The final televised debate ahead of the German federal election, 23 September 2021, Source: Tobias Schwarz/AFP-POOL/dpa

Germany 2021: A portrait of a close election

Germany 2021: A portrait of a close election

Get to know the frontrunners vying to be the Chancellor after the Bundestag election, as well as some of the key issues for the German people

With the Federal elections in Germany set for this Sunday, 26 September, the whole of the European Union is anxious to see who will end up leading the continent’s powerhouse and succeed the longstanding chancellorship of Angela Merkel.

Germany has a unique way of setting Europe’s agenda and Angela Merkel, along with the Christian Democratic Union/Christian Social Union (CDU/CSU) has been at the political forefront of the EU for the past 16 years. The next chancellor of Germany could potentially fuel a major political shift in the EU parliament, on the international stage and across national governments.

The main candidates in the Bundestag election

There are three main candidates for the position of chancellor in Germany:

  • Olaf Scholz from the Social Democratic Party (SPD);
  • Armin Laschet from the Christian Democratic Union (CDU/CSU);
  • Annalena Baerbock from the Greens.

According to a poll by Infratest dimap, the CDU/CSU were favoured to win the most popular support for the better part of the last two years, however, in recent months, the SPD has gained a confident lead.

The graph on voting intentions for the German Election,
Source: Clean Energy Wire, (CC BY 4.0)

This partially has to do with a photo of Armin Laschet, who went to visit some of the regions that were particularly hard-hit by the floods from this summer. The photo shows him laughing in one of the flood towns, seemingly uncaring about the victims and the destruction.

Although Laschet apologised for his inappropriate behaviour, but the damage was done and the CDU/CSU approval rating tanked, while SPD rose to prominence.

Armin Laschet, Source: Raimond Spekking on Wikipedia, (CC BY-SA 4.0)

The SPD outperformed the Greens too, as in May and June of 2021, Annalena Baerbock came under serious criticism for failing to disclose her party earnings, an exaggerated involvement with the German Marshall Fund and the United Nations High Commissioner for Refugees, as well as plagiarism allegations.

Analena BaerbockAnnalena Baerbock, Source: Scheint sinnig on Wikipedia, (CC BY-SA 4.0)

Olaf Scholz, on the other hand, has been the Minister of Finance for Merkel’s current CDU/CSU-SPD coalition government, as well as Deputy Chancellor since 2018. He has relevant experience in government and according to a report by Tagesschau, this is something that voters are concerned about. His personal approval rating currently sits at 40 points, well above his peers (Laschet's is 19 pt, Baerbock - 13 pt.).

Olaf ScholzOlaf Scholz, Source: Bundesministerium für Finanzen on Wikipedia, (CC BY 2.0)

It is important to note, that around 16% of voters are still undecided and considering the razor-thin lead the SPD currently have, things can potentially swing in any of the three directions. Furthermore, according to recent polling, no single party will be able to command a secure majority, so whoever the winner may be, they will have to find support across party lines and form a coalition government.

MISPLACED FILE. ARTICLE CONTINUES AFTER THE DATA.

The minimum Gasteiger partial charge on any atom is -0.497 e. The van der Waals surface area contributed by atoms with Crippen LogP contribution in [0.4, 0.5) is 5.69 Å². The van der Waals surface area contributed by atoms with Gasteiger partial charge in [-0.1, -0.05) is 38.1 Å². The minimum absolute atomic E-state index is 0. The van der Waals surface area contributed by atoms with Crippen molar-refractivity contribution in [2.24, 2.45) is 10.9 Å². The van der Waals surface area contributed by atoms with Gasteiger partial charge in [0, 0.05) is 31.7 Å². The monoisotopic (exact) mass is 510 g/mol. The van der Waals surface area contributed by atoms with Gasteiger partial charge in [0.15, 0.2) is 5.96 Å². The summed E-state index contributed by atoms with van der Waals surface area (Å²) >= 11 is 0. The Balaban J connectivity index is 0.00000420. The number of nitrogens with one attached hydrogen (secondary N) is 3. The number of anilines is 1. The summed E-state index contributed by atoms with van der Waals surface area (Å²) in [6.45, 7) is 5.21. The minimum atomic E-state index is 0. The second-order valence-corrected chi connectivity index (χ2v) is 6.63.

In addition, the race for Germany’s 299 constituencies could get quite fierce, as Olaf Scholz is competing directly with Annalena Baerbock in the region of Potsdam.

Some of the key issues for German voters

According to the DPA, the German Press Agency, some of the key issues pressing on voters are:

  • Climate Change, in terms of emissions, adaptation and sustainable transportation;
  • Social Security, in terms of the minimum wage and pensions;
  • Internal Security.

Germany’s climate policy has become one of the most politically urgent topics in recent years, as even the German Courts mandate a more dedicated approach from the government. According to the German Association of Energy and Water Industries, the country is behind on renewable goals and to reach the 2030 targets an estimated 1,500 new onshore wind turbines need to build every year. This is a mammoth task with current regional regulations and lengthy approval procedures blunting any formidable effort in that direction.

Another point is climate adaptation and how to tackle the now visible consequences of climate change, in light of this year’s floods.

Regarding the minimum wage, the SPD have promised to raise it to 12 euros per hour, as it currently sits at 9.60. The centre-right Christian Democrats have blocked such an increase in the past, and do not mention a figure in their manifesto.

At the same time, those on the left have promised not to lower pensions or increase the retirement age, while those on the right have warned that this is unrealistic and the whole pensions system needs an overhaul.

Meanwhile, the risk of Islamic attacks in Germany remains high, yet, the same can be said for a recent rise in right-wing terrorist attacks and left-wing extremism. This presents a particular challenge as the Federal Police Act needs a serious update because it was largely written back in 1994.



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